Britain has an interesting political system, one that in many respects we share.
As well as the formation of effective new parties like that of the Labour party or the Unionist party at the start of the 20th century or the UKIP more recently, it also uses the occasional splits of MPs splitting away from parties.
The effect is to realise the formation of streams of political effect. Often this is not as a result of actual electoral success and a role inside government, but usually because it causes shifts in the positions of the major parties that form the governments.
For me, one of the most notable was the singleton break away of Winston Churchill from the tories to the liberals back in 1904. It was something that invigorated both parties.
The Conservatives, plagued by the remaining Hughlagians, slowly moved from a simple conservatism of privilege to a party that managed to survive in the modern world. The Liberals used the almost excessive energy of a young Churchill to spearhead support of the ‘peoples budget’. Which in 1909/10 which was vetoed multiple times by the House of Lords. A refusal that, after two successful elections by the Liberals in 1910, allowed the passing of the Parliament Act reducing the ability of the House of Lords to block legislation. Arguably that budget allowed the start of a formation of the welfare state in Britain. It certainly changed the political balance in Britain.
Another was the formation of the Social Democrats in 1981 when two Labour MPs and several former Labour MPs broke away from Labour, followed eventually by 26 other Labour MPs as a result of internal divisions inside Labour between centrist and harder left Militant tendency factions. They were joined by a single conservative MP. Eventually they wound up going into coalition with the Liberals.
The effect of this was threefold. It led to a period of Conservative party domination under Thatcher. Subsequently the internal war inside Labour led to the shifts in the balances of power that led to the ‘New Labour’ of Tony Blair as Labour repeatedly failed to win the votes to go into government. It didn’t do much for the centrist Liberals or Social Democratic parties.
This time I rather suspect that there will be a centrist grouping that owes itself to factional fighting in both the Conservatives and Labour over both Brexit and the hardening of factions in both parties. In the conservatives the seemingly eternal war over ties with Europe that has spanned much of the last century as well as this is steadily descending in further conflict. Inside Labour the repetition of the conflict about an internally broad based or narrow coalition of interests. In both parties the limits of internal tolerance are fraying.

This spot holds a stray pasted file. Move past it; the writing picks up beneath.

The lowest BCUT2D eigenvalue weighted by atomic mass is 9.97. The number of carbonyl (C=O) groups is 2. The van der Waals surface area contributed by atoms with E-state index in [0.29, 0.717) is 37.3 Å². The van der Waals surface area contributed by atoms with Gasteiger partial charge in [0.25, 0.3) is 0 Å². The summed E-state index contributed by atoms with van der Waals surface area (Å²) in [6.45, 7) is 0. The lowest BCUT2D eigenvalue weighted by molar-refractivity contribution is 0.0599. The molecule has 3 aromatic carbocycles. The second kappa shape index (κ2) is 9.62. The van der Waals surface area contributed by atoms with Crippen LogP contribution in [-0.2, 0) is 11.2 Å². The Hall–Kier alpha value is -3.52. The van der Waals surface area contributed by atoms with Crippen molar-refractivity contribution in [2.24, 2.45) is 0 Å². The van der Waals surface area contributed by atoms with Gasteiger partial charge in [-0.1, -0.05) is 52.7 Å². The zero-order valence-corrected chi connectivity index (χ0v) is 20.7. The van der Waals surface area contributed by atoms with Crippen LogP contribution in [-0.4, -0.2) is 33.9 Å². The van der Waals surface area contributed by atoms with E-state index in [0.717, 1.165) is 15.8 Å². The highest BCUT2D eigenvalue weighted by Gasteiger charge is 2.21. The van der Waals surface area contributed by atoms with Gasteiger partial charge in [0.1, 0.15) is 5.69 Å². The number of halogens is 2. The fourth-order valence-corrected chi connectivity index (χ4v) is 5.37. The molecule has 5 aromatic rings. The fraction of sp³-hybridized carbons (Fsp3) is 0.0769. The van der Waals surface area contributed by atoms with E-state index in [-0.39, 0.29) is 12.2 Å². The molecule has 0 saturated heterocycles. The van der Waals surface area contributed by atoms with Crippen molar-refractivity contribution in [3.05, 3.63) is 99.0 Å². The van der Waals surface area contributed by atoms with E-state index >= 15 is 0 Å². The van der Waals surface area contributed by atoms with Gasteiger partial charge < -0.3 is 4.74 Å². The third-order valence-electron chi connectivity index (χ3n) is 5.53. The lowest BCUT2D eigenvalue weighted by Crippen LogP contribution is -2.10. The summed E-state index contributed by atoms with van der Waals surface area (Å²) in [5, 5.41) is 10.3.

Meanwhile the group of what increasingly look like pro-european MPs and supporters are likely to form a new party (or a group within the Liberal Democrats). The question will be if they are capable of gathering enough support to retain individual electorates, between now and a remote election, to fight off what is likely to be a fierce attempt to unseat them.
This isn’t as unlikely as it seems. The formation of the Labour heavy early SDP drew its support widely.
Although the SDP was seen as being largely a breakaway from the right-wing of the Labour Party, an internal party survey found that 60% of its members had not belonged to a political party before, with 25% being drawn from Labour, 10% from the Conservatives and 5% from the Liberals.
The continued internal conflict in both major political parties in the UK and the support of the leadership of both for support of the Brexit, alienating the generally younger supporters who voted against it, there appears to be a vast gaping hole in UK political system at present.
I’m going to be interested in seeing where this goes as we count down to what increasingly looks like a ‘No Deal’ fizzle to the increasingly acrimonious UK political debates of the last decade.